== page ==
An interesting fact about the Kindle version of this novel. It comes with four audio tracks (linked in the text) that pop up during the narrative. Living in BFE with the world’s worst internet, I couldn’t listen to them during my reading. I do encourage others to try this and see how it affects the mood. It was a very unique reader engagement concept (as well as marketing promotion).
The story itself is about Theo and Judah surviving the misfortunes many new bands go through. All the while they’re trying to maintain their education and relationships. Except, once you get sucked into the time-consuming world of music, it’s not that easy.
I learned a lot about the music industry reading this novel. I also learned quite a bit about music itself. An excellent level of detail and explanation went into constructing the musical narrative. Grasping the ideas discussed shouldn’t be too difficult for those with a basic understanding of music.
Relationship-wise, this novel did a lot right. Both Judah and Theo have differing circumstances, but they’re realistic. They’re healthy (for the most part). They have their fair share of ups and downs and I liked how they got handled.
The story itself was good. The writing needs some editing. Breaking up paragraphs and sentences would help keep things from becoming too jumbled. Within the chapters, things bounced around between perspectives, people, and situations. Without breaks. I found myself reading the same page a few times to see where I missed a scene change. Passage of time was also muddled.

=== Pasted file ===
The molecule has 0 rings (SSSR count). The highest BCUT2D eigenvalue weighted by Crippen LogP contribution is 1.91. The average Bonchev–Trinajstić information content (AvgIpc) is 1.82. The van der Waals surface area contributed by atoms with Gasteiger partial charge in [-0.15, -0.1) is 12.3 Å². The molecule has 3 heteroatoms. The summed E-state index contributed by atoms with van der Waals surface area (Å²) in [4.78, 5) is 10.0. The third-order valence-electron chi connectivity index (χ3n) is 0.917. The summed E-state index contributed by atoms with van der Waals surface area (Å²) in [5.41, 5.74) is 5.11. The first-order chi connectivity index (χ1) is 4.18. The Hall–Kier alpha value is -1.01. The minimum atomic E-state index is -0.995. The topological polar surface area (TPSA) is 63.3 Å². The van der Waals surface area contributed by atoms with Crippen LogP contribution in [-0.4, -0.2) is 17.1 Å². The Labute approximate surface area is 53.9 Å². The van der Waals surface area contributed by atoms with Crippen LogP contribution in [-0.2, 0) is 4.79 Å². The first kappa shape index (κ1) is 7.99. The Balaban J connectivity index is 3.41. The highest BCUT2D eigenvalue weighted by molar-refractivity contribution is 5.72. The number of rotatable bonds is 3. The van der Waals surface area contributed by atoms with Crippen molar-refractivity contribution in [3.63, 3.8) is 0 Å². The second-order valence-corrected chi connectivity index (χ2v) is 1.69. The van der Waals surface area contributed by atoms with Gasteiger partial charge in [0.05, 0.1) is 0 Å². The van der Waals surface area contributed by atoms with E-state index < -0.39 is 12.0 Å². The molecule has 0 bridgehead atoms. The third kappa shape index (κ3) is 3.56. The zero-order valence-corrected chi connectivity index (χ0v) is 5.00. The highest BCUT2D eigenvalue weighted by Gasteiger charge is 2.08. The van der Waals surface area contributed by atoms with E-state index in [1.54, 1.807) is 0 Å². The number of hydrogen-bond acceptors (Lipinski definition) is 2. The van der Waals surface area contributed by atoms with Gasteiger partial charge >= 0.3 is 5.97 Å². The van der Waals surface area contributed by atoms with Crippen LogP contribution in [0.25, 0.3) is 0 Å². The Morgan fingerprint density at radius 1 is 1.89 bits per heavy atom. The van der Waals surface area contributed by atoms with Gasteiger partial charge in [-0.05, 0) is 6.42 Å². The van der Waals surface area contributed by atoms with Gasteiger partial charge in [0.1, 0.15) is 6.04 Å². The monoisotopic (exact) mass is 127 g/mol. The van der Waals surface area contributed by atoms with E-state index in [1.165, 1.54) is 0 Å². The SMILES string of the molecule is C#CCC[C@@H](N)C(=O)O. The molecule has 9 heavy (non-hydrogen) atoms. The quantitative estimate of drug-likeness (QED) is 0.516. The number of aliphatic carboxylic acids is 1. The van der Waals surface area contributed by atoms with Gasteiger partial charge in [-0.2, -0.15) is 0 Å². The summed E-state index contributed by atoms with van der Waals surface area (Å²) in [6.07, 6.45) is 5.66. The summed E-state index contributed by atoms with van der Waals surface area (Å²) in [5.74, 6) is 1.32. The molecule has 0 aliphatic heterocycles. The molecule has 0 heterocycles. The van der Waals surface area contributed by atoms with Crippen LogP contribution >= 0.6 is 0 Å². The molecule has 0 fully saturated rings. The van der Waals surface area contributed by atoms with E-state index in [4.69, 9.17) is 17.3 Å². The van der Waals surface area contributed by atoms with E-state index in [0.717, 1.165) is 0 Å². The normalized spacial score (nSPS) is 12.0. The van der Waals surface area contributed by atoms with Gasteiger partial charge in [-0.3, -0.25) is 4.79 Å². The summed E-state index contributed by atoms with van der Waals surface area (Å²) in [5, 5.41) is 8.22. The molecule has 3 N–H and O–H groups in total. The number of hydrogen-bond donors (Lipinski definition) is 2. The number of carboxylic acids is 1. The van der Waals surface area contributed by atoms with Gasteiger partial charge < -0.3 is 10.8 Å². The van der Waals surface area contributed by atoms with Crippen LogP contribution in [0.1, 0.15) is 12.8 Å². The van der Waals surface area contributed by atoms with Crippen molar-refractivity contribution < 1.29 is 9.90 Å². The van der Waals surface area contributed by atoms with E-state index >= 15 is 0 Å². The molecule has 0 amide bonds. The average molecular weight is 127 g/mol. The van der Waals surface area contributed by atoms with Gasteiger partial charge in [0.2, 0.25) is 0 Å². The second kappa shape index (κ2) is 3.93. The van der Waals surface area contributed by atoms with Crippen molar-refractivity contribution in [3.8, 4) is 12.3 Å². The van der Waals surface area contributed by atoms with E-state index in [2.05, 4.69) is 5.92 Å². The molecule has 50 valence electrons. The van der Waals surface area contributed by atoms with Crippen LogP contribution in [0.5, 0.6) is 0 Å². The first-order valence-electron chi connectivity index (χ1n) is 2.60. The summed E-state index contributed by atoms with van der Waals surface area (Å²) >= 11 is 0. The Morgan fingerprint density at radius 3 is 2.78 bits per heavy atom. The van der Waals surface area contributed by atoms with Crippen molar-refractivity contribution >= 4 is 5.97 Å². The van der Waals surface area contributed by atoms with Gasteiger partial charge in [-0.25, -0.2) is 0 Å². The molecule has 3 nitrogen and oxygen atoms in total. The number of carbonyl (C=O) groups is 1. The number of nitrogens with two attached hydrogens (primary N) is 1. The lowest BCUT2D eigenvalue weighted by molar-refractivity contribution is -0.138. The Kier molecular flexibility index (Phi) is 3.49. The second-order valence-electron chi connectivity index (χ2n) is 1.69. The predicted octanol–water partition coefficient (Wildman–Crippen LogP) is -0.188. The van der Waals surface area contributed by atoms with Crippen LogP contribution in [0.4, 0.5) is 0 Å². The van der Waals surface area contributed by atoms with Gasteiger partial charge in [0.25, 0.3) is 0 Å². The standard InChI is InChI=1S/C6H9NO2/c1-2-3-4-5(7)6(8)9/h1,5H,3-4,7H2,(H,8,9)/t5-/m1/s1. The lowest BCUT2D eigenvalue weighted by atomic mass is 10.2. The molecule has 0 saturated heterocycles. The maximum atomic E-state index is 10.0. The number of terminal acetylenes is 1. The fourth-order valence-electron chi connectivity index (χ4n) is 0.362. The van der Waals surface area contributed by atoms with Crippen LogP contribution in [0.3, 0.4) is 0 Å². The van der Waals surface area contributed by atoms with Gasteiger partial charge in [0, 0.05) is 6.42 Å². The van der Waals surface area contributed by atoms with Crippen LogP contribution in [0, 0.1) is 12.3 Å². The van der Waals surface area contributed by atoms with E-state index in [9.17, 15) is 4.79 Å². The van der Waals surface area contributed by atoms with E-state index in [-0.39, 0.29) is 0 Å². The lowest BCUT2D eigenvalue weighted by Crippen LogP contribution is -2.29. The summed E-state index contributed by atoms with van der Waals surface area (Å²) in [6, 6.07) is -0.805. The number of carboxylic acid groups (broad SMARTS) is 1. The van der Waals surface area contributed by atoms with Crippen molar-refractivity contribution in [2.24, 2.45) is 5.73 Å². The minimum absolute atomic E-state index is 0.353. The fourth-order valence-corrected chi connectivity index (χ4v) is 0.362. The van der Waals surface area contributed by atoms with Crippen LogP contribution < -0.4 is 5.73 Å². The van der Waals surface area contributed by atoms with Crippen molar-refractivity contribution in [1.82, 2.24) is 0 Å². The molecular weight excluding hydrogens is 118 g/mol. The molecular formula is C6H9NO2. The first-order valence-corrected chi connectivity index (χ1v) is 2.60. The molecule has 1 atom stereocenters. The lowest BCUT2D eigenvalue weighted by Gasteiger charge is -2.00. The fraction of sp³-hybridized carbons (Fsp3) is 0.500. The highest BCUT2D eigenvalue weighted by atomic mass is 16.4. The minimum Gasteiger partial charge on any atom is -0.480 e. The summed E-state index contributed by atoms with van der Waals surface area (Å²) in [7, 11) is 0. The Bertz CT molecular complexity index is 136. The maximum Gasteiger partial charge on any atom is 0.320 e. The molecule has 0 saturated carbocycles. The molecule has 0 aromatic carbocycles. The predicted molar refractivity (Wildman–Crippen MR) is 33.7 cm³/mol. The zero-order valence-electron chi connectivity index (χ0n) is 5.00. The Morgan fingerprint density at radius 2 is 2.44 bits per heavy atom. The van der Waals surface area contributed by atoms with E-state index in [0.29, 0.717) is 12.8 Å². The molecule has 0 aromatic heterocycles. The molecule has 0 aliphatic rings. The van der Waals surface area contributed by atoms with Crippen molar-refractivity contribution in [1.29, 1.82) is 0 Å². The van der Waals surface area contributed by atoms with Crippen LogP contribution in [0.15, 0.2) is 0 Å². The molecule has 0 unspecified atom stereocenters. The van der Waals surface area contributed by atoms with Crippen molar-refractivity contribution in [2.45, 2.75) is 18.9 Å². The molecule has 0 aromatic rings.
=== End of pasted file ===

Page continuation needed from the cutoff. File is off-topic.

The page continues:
As a character-driven novel, I liked the style. As the story unfolds we learn more of the intricate details that flesh out their development. I’m not talking about when they were born or what their parents do, but their fears, their hopes. What drives them. What holds them back. Their emotions feel accessible for the readers. It helps them come alive. I wasn’t a fan of the information dump at certain points in the story. It changed things up, however, by utilizing both dialogue and narration to tell. Dialogue did get a little clunky without much action in between. The character interactions remained solid despite.
From small nightclubs to Jimi Hendrix’s grave, Misfortunes of T-Funk manages to encompass the raw drive it takes to succeed as a band. The let downs, the frustrations…and, in the end, the ability to rely on other people. With a little polishing, this could slide into the top-10 charts without trying.
Buy it here!